Great Murdery Expectations–and #giveaway

Hello Friends of the Wickeds. Today I’d like to welcome Libby Klein back to the blog. Libby’s latest title is Beauty Expos Are Murder, which came out on June 29. It’s the sixth book in her popular Poppy McAllister mystery series. AND she’s giving away a copy to one lucky commenter below.

Palm and tropical beach

Here’s the blurb:

Easter weekend on the Jersey Shore is hopping. Poppy’s Bed and Breakfast is busier than ever, but she needs to leave things in the hopefully capable hands of Aunt Ginny–and paws of Figaro the black smoke Persian. She’s selling her paleo muffins and keto cookies at the Health and Beauty Expo in Cape May’s Convention Hall. Normally sharing a booth with the love of her life would be a treat, but she’s recently discovered secrets that throw her new romance into chaos.

But more secrets are about to be exposed at the expo. In his keynote address, prominent cosmetic surgeon Dr. Lance Rubin reveals his breakthrough anti-aging technology. Unfortunately, someone has one-upped him with a truly foolproof anti-aging formula: murder. With the plastic surgeon dead under his own UV mask, and bedlam reigning in the hall and back at the B&B, Poppy needs to follow a twisted trail marked by glowing footprints to unmask a killer…

Take it away, Libby!

Even since my first cozy mystery was published, friends and family have been trying to test my detective skills. Somehow, it’s become their personal mission to stump me like I’m channeling the ghost of Agatha freakin’ Christie here. They’ll chose a movie for us, then watch me watch it.

Them: “Did you figure it out?”

Me: “The victim hasn’t even died yet. Settle down.”

Sometimes I figure it out right away and tell no one. The humiliation of being wrong is way too high a price to pay. Like all my street cred as a mystery author is tied up in one episode of Poirot.

Then there are other times I think I’ve figured it out only to be disappointed at the reveal. Not only was I wrong about who the murderer was, but my version of the ending would have been way better. Oh, this week’s guest celebrity really was the killer. I was expecting the lead to have multiple personalities – but I guess this is good too.

And of course, most mysteries, whether book, TV or movie, are written in such a way that anyone could have done it right up to the end. So, most of the time when I figure it out – I didn’t actually figure anything out. I just had a hunch that paid off because that’s how I would have written it.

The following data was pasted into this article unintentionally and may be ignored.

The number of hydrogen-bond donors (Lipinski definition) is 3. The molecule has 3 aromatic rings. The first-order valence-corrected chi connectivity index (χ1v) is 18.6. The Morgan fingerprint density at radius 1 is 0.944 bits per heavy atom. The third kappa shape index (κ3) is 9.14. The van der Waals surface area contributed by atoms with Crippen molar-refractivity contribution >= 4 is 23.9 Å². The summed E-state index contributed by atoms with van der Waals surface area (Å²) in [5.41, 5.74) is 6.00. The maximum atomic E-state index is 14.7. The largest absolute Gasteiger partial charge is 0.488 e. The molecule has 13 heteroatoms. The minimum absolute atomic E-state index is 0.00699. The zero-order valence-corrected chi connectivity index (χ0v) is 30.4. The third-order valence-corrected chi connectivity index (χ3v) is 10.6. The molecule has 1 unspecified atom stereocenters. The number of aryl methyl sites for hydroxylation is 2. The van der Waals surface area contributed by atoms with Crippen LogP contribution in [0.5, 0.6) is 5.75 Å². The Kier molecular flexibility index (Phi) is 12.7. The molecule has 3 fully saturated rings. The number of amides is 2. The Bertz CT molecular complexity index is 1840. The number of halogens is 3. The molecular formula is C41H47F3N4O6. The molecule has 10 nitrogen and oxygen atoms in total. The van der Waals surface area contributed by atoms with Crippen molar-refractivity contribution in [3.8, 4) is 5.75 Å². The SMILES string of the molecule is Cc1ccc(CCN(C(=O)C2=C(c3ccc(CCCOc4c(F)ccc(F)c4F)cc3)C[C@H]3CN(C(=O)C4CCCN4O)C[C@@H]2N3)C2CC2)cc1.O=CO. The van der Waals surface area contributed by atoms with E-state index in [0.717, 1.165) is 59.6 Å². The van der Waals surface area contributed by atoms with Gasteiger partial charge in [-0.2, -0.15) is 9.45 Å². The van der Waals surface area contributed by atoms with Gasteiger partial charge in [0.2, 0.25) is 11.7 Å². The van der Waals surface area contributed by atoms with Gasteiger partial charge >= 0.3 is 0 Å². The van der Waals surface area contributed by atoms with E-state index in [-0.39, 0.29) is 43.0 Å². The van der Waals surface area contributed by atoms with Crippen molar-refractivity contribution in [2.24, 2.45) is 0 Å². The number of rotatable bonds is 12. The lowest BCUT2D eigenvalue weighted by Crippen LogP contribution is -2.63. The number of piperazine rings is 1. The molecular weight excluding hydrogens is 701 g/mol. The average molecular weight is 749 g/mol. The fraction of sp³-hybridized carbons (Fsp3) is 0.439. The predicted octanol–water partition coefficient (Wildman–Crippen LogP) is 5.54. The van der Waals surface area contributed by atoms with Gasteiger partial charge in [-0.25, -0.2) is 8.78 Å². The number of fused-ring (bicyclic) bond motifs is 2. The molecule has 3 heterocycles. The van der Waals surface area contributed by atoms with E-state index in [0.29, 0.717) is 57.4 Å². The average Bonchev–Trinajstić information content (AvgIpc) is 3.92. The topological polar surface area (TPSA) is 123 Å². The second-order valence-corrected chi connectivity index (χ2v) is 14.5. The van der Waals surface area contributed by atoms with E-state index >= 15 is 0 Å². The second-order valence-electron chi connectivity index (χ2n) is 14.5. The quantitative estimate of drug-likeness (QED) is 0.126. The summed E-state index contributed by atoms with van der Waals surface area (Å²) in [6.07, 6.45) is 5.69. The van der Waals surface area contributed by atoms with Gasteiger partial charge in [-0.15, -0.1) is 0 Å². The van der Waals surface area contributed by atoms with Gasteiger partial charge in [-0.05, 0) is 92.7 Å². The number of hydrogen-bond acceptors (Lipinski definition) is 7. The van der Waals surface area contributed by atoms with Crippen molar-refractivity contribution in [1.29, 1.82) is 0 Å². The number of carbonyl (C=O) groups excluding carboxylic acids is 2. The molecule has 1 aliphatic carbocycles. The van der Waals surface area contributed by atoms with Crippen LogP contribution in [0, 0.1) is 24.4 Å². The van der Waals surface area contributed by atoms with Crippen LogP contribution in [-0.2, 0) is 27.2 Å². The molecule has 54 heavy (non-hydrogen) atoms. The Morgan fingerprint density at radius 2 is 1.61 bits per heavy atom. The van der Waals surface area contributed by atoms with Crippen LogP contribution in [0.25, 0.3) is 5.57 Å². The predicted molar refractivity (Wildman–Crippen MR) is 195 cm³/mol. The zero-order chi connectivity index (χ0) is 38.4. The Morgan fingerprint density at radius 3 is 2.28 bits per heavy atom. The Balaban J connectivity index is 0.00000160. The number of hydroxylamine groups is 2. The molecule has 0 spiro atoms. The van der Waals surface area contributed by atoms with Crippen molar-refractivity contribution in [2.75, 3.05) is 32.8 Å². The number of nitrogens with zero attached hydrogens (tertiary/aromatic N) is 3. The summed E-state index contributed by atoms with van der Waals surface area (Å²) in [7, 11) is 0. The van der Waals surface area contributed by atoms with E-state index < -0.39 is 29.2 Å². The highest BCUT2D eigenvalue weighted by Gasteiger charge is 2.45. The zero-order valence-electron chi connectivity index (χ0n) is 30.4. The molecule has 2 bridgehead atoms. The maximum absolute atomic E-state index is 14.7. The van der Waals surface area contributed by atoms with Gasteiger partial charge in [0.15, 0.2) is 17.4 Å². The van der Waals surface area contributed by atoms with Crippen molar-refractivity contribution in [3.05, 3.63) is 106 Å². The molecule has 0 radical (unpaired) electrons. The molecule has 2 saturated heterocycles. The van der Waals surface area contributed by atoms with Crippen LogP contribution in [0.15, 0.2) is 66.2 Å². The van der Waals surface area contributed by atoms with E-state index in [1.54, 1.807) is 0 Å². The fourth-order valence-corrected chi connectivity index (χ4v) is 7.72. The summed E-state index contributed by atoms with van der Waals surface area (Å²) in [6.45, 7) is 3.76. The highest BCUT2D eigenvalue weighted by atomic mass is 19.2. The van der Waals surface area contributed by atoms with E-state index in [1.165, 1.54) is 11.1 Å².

I was horribly deceived with one British mini-series recently. I suspected the killer right away (again – because that’s how I would have written it) but discounted them because my author’s sense of pacing was tricked. When a series has six episodes you expect the tension to go back and forth for six episodes. Not four episodes and two episodes that turn out to be postproduction interviews – I’m talking to you Acorn.

This brings me to Mother’s Day. My daughter bought me one of the Murder Mystery kits where you have to comb through the evidence of a crime and figure out who the killer is. We went through it together on vacation. I was very serious with my investigation. I wanted to put the clues on the wall and tie strings to link them, but I was afraid she’d think I was crazy. (It’s a good thing she hasn’t seen my office when I’m working on one of Poppy’s mysteries.)

I was so afraid of being wrong and looking like an idiot that I took a very long time to declare my killer. When we checked the answer online, I was beyond thrilled to have figured it out. I was relieved. I didn’t realize how important it was to me to be right. And it was close too. My second prime suspect had an error in the game documents. A typo affected the clue that was supposed to give him an alibi so we never cleared him. I mean no one is in jail for a year waiting to get bail. Not even in the 1800s. We figured he must have been released after a few hours and gotten himself arrested again a year later. Right? I thought it was a red herring.  Stupid typo.